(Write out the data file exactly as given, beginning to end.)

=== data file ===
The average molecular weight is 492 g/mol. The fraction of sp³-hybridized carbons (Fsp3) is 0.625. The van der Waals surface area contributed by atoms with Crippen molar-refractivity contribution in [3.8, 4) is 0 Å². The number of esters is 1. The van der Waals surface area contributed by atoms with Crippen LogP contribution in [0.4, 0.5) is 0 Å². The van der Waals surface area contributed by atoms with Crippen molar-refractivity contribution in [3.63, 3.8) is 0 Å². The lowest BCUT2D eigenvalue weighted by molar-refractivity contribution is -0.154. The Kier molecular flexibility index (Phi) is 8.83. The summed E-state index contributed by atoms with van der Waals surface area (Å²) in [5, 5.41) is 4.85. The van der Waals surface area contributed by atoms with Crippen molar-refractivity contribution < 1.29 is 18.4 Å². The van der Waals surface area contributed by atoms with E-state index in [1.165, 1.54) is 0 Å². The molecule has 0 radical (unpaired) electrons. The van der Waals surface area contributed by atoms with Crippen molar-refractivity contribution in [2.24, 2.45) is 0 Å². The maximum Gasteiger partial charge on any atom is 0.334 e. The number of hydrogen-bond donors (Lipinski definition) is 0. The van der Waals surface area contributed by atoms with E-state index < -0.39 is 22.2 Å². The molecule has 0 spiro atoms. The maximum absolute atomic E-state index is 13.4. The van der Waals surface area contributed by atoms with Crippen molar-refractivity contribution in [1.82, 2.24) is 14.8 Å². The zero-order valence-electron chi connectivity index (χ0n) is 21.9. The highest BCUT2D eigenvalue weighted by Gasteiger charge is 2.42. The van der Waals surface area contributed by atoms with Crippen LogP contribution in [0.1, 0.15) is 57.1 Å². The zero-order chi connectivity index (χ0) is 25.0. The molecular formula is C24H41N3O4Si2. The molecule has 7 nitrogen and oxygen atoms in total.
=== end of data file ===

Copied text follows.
The average molecular weight is 492 g/mol. The fraction of sp³-hybridized carbons (Fsp3) is 0.625. The van der Waals surface area contributed by atoms with Crippen molar-refractivity contribution in [3.8, 4) is 0 Å². The number of esters is 1. The van der Waals surface area contributed by atoms with Crippen LogP contribution in [0.4, 0.5) is 0 Å². The van der Waals surface area contributed by atoms with Crippen molar-refractivity contribution in [3.63, 3.8) is 0 Å². The lowest BCUT2D eigenvalue weighted by molar-refractivity contribution is -0.154. The Kier molecular flexibility index (Phi) is 8.83. The summed E-state index contributed by atoms with van der Waals surface area (Å²) in [5, 5.41) is 4.85. The van der Waals surface area contributed by atoms with Crippen molar-refractivity contribution < 1.29 is 18.4 Å². The van der Waals surface area contributed by atoms with E-state index in [1.165, 1.54) is 0 Å². The molecule has 0 radical (unpaired) electrons. The van der Waals surface area contributed by atoms with Crippen molar-refractivity contribution in [2.24, 2.45) is 0 Å². The maximum Gasteiger partial charge on any atom is 0.334 e. The number of hydrogen-bond donors (Lipinski definition) is 0. The van der Waals surface area contributed by atoms with E-state index < -0.39 is 22.2 Å². The molecule has 0 spiro atoms. The maximum absolute atomic E-state index is 13.4. The van der Waals surface area contributed by atoms with Crippen molar-refractivity contribution in [1.82, 2.24) is 14.8 Å². The zero-order valence-electron chi connectivity index (χ0n) is 21.9. The highest BCUT2D eigenvalue weighted by Gasteiger charge is 2.42. The van der Waals surface area contributed by atoms with Crippen LogP contribution in [0.1, 0.15) is 57.1 Å². The zero-order chi connectivity index (χ0) is 25.0. The molecular formula is C24H41N3O4Si2. The molecule has 7 nitrogen and oxygen atoms in total.